Five-week course. Lecture, three hours; discussion, two hours. Enforced requisites: courses 254A, 254B. Molecular mechanisms underlying complex problems in cell biology. Experimental approaches used to define mechanisms involved in protein targeting, cell structure and subcellular organization, cell communication, and intracellular signaling. Analysis of pathways that connect these cellular processes. Letter grading.

  • 254D. Concepts in Molecular Biosciences

    Units: 3.0

    Five-week course. Lecture, three hours; discussion, two hours. Enforced requisites: courses 254A, 254B, 254C. Application of biochemical, molecular biological, genetic, and cell biological approaches to understand specialized topics in life and biomedical sciences, including developmental disease, stem cell biology, synaptic transmission in nervous system, cancer, and heart disease. Letter grading.

  • 255. Scientific Writing

    Units: 3.0

    Lecture, two hours; discussion, one hour. Limited to first-year Molecular Biology PhD students. Improvement of academic literacy through development of specific skills in scientific writing. Review of principles of effective writing using practical examples and exercises. Topics include principles of good writing, tricks for writing faster and with less anxiety, format of scientific manuscripts, art of editing, and issues in publication and peer review. Letter grading.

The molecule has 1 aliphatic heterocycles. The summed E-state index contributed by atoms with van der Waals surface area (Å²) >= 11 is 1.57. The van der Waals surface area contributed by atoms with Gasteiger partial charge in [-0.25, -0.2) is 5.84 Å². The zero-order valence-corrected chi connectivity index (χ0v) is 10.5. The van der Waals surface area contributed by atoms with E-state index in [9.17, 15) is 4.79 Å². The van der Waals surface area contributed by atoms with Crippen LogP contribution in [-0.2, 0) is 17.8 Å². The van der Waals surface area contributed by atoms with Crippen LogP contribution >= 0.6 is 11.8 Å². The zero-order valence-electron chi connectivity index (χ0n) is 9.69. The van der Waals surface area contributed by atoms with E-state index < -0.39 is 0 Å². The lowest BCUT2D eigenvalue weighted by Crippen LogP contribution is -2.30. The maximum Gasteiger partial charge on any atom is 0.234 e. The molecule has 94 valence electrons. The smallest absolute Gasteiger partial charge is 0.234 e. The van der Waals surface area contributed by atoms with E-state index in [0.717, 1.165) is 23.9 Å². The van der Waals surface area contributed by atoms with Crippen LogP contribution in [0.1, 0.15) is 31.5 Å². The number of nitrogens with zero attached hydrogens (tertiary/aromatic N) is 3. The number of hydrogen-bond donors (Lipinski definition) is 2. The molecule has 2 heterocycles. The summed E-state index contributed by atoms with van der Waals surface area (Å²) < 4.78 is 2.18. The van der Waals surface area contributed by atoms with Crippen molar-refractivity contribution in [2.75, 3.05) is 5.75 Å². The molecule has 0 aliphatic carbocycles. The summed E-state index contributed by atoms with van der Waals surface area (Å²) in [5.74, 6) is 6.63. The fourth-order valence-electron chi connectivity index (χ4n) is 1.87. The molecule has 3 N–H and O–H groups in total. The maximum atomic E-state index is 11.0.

• 298. Current Topics in Molecular Biology

    Units: 2.0

    Student presentation/seminar, two hours. Students present oral critiques and participate in discussions on assigned topics. S/U grading.

  • 300. Entering Mentoring Training Program

    Units: 1.0

    Seminar/discussion, 90 minutes. Limited to 25 graduate students. Offers formal training on effective mentoring of undergraduate students in science laboratories. Priority given to those who either have prior experience as mentor or are currently mentoring undergraduates; however, all are encouraged. Exploration of mentoring strategies through lecture, collaborative learning, and case studies. Topics include maintaining effective communication, aligning expectations, addressing equity and inclusion, fostering independence, cultivating ethical behavior, and articulating mentoring philosophy. S/U grading.

  • 497. Career Readiness Inside and Outside Academy

    Units: 2.0

    Seminar, 90 minutes. Limited to 25 graduate students. Preparation for and exploration of career options inside and beyond academia. Performance of targeted career research, practicing of rofessional conduct and communication, and exp loration of nuances of diverse workplaces. S/U grading.

  • 596. Directed Individual Studies

    Units: 2.0 to 12.0

    Tutorial, to be arranged. Directed individual research or study. May be repeated for maximum of 12 units. S/U grading.

  • 599. PhD Dissertation Research and Writing

    Units: 2.0 to 12.0

    Tutorial, to be arranged. Directed individual studies for students who have advanced to candidacy. May be repeated for maximum of 12 units. S/U grading.